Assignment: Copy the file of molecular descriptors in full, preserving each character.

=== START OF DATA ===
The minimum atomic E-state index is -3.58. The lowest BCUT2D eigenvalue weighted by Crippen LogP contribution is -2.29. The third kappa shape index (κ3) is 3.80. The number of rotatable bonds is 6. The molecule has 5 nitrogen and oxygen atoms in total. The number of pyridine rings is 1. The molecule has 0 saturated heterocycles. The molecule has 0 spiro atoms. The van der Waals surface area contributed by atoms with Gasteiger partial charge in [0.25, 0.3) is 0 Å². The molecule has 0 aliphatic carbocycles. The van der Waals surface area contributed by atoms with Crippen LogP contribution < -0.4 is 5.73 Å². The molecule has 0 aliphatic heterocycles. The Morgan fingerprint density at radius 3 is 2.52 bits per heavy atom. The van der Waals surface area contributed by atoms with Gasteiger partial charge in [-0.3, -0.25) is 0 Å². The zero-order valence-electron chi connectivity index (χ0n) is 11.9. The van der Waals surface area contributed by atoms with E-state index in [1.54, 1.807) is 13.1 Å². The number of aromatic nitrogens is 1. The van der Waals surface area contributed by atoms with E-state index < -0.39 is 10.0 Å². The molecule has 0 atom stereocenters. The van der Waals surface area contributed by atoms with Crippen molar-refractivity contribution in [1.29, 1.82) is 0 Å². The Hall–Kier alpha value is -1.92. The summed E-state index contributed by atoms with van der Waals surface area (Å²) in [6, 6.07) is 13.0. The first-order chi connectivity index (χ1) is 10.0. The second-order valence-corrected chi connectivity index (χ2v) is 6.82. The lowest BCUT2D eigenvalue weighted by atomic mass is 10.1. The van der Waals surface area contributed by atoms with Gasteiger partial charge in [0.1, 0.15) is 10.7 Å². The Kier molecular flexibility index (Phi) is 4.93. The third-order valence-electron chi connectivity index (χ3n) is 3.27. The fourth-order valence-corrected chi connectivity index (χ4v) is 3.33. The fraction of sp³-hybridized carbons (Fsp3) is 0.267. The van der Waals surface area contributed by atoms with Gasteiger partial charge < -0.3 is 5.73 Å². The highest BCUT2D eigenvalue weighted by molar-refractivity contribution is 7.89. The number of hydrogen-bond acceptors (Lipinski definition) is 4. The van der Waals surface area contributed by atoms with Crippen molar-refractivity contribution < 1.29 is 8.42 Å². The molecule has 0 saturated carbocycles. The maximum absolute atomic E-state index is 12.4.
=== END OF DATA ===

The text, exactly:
The minimum atomic E-state index is -3.58. The lowest BCUT2D eigenvalue weighted by Crippen LogP contribution is -2.29. The third kappa shape index (κ3) is 3.80. The number of rotatable bonds is 6. The molecule has 5 nitrogen and oxygen atoms in total. The number of pyridine rings is 1. The molecule has 0 saturated heterocycles. The molecule has 0 spiro atoms. The van der Waals surface area contributed by atoms with Gasteiger partial charge in [0.25, 0.3) is 0 Å². The molecule has 0 aliphatic carbocycles. The van der Waals surface area contributed by atoms with Crippen LogP contribution < -0.4 is 5.73 Å². The molecule has 0 aliphatic heterocycles. The Morgan fingerprint density at radius 3 is 2.52 bits per heavy atom. The van der Waals surface area contributed by atoms with Gasteiger partial charge in [-0.3, -0.25) is 0 Å². The zero-order valence-electron chi connectivity index (χ0n) is 11.9. The van der Waals surface area contributed by atoms with E-state index in [1.54, 1.807) is 13.1 Å². The number of aromatic nitrogens is 1. The van der Waals surface area contributed by atoms with E-state index < -0.39 is 10.0 Å². The molecule has 0 atom stereocenters. The van der Waals surface area contributed by atoms with Crippen molar-refractivity contribution in [1.29, 1.82) is 0 Å². The Hall–Kier alpha value is -1.92. The summed E-state index contributed by atoms with van der Waals surface area (Å²) in [6, 6.07) is 13.0. The first-order chi connectivity index (χ1) is 10.0. The second-order valence-corrected chi connectivity index (χ2v) is 6.82. The lowest BCUT2D eigenvalue weighted by atomic mass is 10.1. The van der Waals surface area contributed by atoms with Gasteiger partial charge in [0.1, 0.15) is 10.7 Å². The Kier molecular flexibility index (Phi) is 4.93. The third-order valence-electron chi connectivity index (χ3n) is 3.27. The fourth-order valence-corrected chi connectivity index (χ4v) is 3.33. The fraction of sp³-hybridized carbons (Fsp3) is 0.267. The van der Waals surface area contributed by atoms with Gasteiger partial charge < -0.3 is 5.73 Å². The highest BCUT2D eigenvalue weighted by molar-refractivity contribution is 7.89. The number of hydrogen-bond acceptors (Lipinski definition) is 4. The van der Waals surface area contributed by atoms with Crippen molar-refractivity contribution < 1.29 is 8.42 Å². The molecule has 0 saturated carbocycles. The maximum absolute atomic E-state index is 12.4.